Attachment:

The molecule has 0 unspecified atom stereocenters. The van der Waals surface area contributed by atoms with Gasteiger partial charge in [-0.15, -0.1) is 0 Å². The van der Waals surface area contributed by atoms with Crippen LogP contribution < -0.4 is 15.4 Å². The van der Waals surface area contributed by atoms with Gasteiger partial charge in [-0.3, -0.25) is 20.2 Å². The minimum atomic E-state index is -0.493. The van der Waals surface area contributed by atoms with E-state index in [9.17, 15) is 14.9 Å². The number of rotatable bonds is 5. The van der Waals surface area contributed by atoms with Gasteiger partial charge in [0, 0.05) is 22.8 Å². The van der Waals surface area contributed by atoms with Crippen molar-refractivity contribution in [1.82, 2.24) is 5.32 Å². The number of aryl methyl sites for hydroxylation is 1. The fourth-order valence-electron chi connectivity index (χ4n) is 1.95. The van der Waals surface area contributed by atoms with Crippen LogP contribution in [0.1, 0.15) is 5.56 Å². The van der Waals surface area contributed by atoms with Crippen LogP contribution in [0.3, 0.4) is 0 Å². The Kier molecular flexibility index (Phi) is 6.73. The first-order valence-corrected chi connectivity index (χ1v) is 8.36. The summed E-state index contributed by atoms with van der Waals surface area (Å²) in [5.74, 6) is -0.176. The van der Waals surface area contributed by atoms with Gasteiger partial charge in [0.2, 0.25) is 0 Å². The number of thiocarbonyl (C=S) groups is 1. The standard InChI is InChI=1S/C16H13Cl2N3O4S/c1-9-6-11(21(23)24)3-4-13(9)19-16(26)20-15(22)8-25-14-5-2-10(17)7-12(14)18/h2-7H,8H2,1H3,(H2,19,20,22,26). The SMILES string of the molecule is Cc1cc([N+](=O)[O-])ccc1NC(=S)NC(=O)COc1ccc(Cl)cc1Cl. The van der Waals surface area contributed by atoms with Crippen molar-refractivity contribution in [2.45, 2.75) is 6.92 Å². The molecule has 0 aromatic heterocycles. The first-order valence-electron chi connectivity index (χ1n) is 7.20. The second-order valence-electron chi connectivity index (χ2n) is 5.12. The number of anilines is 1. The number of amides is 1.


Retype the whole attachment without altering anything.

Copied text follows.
The molecule has 0 unspecified atom stereocenters. The van der Waals surface area contributed by atoms with Gasteiger partial charge in [-0.15, -0.1) is 0 Å². The van der Waals surface area contributed by atoms with Crippen LogP contribution < -0.4 is 15.4 Å². The van der Waals surface area contributed by atoms with Gasteiger partial charge in [-0.3, -0.25) is 20.2 Å². The minimum atomic E-state index is -0.493. The van der Waals surface area contributed by atoms with E-state index in [9.17, 15) is 14.9 Å². The number of rotatable bonds is 5. The van der Waals surface area contributed by atoms with Gasteiger partial charge in [0, 0.05) is 22.8 Å². The van der Waals surface area contributed by atoms with Crippen molar-refractivity contribution in [1.82, 2.24) is 5.32 Å². The number of aryl methyl sites for hydroxylation is 1. The fourth-order valence-electron chi connectivity index (χ4n) is 1.95. The van der Waals surface area contributed by atoms with Crippen LogP contribution in [0.1, 0.15) is 5.56 Å². The van der Waals surface area contributed by atoms with Crippen LogP contribution in [0.3, 0.4) is 0 Å². The Kier molecular flexibility index (Phi) is 6.73. The first-order valence-corrected chi connectivity index (χ1v) is 8.36. The summed E-state index contributed by atoms with van der Waals surface area (Å²) in [5.74, 6) is -0.176. The van der Waals surface area contributed by atoms with Gasteiger partial charge in [0.2, 0.25) is 0 Å². The number of thiocarbonyl (C=S) groups is 1. The standard InChI is InChI=1S/C16H13Cl2N3O4S/c1-9-6-11(21(23)24)3-4-13(9)19-16(26)20-15(22)8-25-14-5-2-10(17)7-12(14)18/h2-7H,8H2,1H3,(H2,19,20,22,26). The SMILES string of the molecule is Cc1cc([N+](=O)[O-])ccc1NC(=S)NC(=O)COc1ccc(Cl)cc1Cl. The van der Waals surface area contributed by atoms with Crippen molar-refractivity contribution in [2.45, 2.75) is 6.92 Å². The molecule has 0 aromatic heterocycles. The first-order valence-electron chi connectivity index (χ1n) is 7.20. The second-order valence-electron chi connectivity index (χ2n) is 5.12. The number of anilines is 1. The number of amides is 1.